Figuring out how to pay for college of choice

LOS ANGELES Eyewitness News talked to one expert who says negotiating is one way to offset rising tuition costs. But even before you worry about how to pay for a higher education, you need to decide which school is best for you.

For lots of students college is the best time of their lives, not to mention it has a lot to do with the rest of their lives. But finding the school of your dreams is not always easy.

University of Southern California Dean of Admissions Timothy Brunold says you need to do your homework.

"So many students are attracted to big names and the tendency is to not do the research, to not do the homework. We want students to research universities, we want students to visit," said Brunold.

Sheena Banerjee and Camille Kanauer were visiting USC with their mothers.

"We just want to see happy students and we want to see that students are well-rounded and care about their school work as well as having the social aspect to their lives," said Banerjee, a prospective college student.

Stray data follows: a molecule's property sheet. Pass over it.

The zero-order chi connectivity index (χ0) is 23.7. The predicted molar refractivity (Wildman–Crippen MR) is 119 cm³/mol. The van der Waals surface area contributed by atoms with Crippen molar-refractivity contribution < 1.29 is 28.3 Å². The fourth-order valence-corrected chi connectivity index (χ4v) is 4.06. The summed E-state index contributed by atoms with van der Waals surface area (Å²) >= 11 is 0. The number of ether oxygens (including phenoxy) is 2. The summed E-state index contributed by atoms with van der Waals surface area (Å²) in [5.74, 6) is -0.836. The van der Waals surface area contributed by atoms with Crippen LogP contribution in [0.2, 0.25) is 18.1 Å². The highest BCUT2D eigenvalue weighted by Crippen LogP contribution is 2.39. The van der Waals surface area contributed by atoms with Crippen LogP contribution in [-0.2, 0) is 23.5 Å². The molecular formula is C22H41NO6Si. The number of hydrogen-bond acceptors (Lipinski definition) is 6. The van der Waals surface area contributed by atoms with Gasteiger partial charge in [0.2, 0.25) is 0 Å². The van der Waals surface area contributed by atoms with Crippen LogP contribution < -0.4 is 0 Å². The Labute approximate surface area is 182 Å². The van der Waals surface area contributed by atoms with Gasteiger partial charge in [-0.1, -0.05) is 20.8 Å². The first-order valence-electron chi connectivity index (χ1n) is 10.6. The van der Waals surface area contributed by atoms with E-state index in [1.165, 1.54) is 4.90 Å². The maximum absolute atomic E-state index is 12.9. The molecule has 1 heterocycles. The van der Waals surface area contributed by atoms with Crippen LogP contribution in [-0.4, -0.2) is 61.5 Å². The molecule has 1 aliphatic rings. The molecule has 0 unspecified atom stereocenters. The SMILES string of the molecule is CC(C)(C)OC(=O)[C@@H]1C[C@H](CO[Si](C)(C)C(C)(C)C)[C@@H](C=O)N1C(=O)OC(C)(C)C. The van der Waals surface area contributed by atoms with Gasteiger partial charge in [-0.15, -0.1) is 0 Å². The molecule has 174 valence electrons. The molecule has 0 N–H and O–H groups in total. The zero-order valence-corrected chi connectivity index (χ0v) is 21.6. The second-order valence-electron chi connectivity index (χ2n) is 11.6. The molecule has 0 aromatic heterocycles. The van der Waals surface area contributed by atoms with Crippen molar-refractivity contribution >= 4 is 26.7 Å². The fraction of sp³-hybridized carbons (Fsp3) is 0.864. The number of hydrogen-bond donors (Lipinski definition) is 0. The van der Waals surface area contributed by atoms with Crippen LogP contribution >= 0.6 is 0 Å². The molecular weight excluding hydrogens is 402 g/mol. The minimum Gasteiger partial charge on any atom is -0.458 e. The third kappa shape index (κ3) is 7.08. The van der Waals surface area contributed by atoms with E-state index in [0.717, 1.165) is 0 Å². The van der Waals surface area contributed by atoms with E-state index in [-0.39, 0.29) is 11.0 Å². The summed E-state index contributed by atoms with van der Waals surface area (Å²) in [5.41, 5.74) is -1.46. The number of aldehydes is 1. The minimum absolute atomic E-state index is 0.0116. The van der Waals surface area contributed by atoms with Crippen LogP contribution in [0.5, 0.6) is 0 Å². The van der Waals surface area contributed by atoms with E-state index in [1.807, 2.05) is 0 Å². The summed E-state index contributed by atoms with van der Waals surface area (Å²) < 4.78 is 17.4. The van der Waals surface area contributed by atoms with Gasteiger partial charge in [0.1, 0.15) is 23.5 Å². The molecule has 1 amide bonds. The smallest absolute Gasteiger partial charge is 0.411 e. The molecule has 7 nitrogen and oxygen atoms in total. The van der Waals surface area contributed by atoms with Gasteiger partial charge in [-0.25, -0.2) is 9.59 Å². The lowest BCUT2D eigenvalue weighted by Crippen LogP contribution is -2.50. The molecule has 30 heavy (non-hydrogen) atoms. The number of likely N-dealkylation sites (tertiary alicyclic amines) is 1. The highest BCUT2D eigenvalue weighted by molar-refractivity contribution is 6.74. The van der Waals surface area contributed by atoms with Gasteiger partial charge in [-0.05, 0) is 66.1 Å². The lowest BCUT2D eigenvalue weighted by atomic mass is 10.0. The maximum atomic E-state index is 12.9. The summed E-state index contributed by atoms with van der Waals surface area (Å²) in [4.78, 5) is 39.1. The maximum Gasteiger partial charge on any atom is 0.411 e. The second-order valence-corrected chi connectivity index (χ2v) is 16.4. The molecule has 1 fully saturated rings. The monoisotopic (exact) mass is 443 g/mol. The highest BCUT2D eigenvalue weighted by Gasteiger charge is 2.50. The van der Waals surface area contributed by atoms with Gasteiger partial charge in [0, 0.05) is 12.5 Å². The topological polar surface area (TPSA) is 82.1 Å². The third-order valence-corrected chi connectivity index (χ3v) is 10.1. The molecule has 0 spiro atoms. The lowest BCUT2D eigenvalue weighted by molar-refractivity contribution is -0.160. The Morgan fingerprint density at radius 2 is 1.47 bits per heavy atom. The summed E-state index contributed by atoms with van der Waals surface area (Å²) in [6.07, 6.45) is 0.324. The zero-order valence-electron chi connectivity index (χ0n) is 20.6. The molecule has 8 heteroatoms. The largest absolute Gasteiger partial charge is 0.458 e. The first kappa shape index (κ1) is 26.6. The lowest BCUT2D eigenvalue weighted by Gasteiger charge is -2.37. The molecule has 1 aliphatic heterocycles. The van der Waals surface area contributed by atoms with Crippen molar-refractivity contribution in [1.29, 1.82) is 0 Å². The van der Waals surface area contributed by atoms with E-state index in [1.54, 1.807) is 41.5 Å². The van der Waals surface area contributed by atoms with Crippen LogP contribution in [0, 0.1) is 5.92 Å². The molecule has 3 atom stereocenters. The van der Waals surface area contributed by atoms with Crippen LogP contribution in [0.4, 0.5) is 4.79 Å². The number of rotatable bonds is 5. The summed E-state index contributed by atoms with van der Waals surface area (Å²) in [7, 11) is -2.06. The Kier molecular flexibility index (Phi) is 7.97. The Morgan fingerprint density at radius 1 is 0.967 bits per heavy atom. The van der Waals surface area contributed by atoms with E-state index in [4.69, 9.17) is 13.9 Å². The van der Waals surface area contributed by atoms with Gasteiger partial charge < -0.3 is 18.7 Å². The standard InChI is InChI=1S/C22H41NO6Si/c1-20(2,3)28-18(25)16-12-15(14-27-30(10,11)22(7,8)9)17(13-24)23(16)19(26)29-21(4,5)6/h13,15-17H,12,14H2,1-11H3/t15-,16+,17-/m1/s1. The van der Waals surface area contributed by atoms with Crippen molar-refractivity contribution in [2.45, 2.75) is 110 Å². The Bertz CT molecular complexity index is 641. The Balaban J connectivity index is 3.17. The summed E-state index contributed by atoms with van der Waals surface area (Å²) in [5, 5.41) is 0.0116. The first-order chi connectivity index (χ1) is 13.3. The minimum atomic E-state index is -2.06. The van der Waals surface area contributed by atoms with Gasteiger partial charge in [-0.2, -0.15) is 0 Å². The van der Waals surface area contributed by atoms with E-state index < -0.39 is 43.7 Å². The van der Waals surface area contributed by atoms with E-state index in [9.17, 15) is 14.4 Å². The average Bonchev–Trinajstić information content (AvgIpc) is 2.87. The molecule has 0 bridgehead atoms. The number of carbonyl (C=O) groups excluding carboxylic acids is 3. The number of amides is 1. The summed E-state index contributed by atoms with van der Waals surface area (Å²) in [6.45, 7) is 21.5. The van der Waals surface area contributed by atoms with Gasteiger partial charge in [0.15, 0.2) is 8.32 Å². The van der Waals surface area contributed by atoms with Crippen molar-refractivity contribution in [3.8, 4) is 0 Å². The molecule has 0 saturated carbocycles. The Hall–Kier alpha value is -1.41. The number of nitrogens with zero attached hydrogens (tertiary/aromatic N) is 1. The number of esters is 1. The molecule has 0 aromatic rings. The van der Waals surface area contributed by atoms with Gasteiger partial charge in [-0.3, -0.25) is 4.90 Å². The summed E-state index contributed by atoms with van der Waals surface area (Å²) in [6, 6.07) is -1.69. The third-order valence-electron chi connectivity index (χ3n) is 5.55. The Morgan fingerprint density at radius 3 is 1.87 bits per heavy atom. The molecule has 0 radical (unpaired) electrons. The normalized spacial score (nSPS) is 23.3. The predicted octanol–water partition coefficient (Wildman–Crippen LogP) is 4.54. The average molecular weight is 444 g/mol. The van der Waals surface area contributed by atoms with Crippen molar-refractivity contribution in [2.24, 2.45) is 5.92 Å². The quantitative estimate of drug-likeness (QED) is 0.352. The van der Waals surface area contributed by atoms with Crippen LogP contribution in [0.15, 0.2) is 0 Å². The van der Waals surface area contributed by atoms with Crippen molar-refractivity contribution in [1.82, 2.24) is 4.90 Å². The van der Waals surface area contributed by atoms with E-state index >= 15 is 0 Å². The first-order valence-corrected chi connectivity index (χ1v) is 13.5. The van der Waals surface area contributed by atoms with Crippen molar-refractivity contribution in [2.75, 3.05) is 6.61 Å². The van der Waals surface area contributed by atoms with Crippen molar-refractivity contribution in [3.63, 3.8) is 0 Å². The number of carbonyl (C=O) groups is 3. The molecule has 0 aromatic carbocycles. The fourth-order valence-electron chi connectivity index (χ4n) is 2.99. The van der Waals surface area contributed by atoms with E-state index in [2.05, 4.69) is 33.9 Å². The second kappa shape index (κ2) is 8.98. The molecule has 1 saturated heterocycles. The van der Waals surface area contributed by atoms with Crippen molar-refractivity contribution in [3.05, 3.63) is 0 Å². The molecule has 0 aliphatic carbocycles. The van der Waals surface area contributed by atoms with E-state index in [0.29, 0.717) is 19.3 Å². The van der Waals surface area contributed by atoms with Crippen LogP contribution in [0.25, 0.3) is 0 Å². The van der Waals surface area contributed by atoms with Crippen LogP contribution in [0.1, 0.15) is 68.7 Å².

"I like how everyone rides their bikes and stuff and everyone seems to be happy and have friends, and that's like a really good environment to be in," said prospective college student Kanauer.

Chief executive officer and founder of Jerry Slavonia says another way to visit a campus is to go online to a website like his.

"It's a national search engine really trying to break down and simplify the search process for kids interested in going to college," said Slavonia.

Now you've got to figure out how to pay for your higher education.

"There is a lot of financial aid out there, and I think not everybody knows about it," said Robbie Kanauer, mother of prospective college student Camille.

And you may not know that many of the grants and scholarships are not based on grades and scores.

"Most of the students receiving who are receiving financial assistance at USC, and I would say at probably many universities, are receiving it based on need, and so it doesn't have any relationship to how the student has done in school, what their academic record is," said Brunold.

Another thought is to negotiate your tuition with the admissions counselor.

"They are not going to lower the tuition rate for you, but what they can do is subsidize the published tuition significantly if they really want you to attend," said Slavonia. "If you're not having the discussion, you're potentially missing out on a lot of savings."

Some of the big name schools are not likely to bring down your bill because they are in such high demand, but they do offer plenty of grants and scholarships. So you should try to focus on private non-profit schools that are mostly tuition dependent if you want to negotiate.

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